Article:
photo: dennis and aimee jonez/Creative Commons
Add another non-human species to the list of those documented to use tools: The blackspot tuskfish, also known as the green wrasse(Choerodon schoenleinii). As Mongabay reports, photographs taken in the Great Barrier Reef and an article in the journal Coral Reefs show the fish picking up a claim, swimming over to a rock, and using the rock as an anvil to smash open the claim.
The journal article claims this is the first conclusive evidence of a fish using tools.And cue the debate about whether this actually constitutes tool use...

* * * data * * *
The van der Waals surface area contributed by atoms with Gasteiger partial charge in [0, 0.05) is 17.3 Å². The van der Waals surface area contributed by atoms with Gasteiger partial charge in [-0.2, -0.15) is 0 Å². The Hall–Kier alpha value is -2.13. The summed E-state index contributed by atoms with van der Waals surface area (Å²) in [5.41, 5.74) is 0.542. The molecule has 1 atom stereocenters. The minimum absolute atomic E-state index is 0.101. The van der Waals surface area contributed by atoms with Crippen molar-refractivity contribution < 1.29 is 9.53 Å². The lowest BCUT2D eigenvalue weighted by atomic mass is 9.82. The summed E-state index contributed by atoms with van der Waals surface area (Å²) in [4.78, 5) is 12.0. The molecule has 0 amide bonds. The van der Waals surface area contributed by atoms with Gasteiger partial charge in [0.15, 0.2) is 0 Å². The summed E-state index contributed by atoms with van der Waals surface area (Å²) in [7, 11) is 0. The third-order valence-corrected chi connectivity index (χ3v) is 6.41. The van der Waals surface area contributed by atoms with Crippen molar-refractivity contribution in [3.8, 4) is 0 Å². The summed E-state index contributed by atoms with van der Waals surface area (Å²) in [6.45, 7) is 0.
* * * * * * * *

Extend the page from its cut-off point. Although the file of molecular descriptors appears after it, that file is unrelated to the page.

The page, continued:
At the end of 2009 an octopus was filmed using a shell repeatedly as a shelter, carrying it with itself. That incident was the first documentation of an invertebrate using tools.
Of course, though tool use was once thought to be the sole property of humans, at this point plenty of non-human land animals have been shown to use tools as well.
Photos: Scott Gardner via Mongabay
Report lead author Culum Brown,
The pictures provide fantastic proof of these intelligent fish at work using tools to access prey that they would otherwise miss out on. It is apparent this particular individual does this on a regular basis judging by the broken shells scattered around the anvil.
The bigger question this brings up for me is, how many more examples of tool use by non-humans do we need to document before humans recognize that there is genuine intelligence in species other than our own? And how long before we start recognizing that non-human species aren't just the dumb machines we've taken them to be for far too long?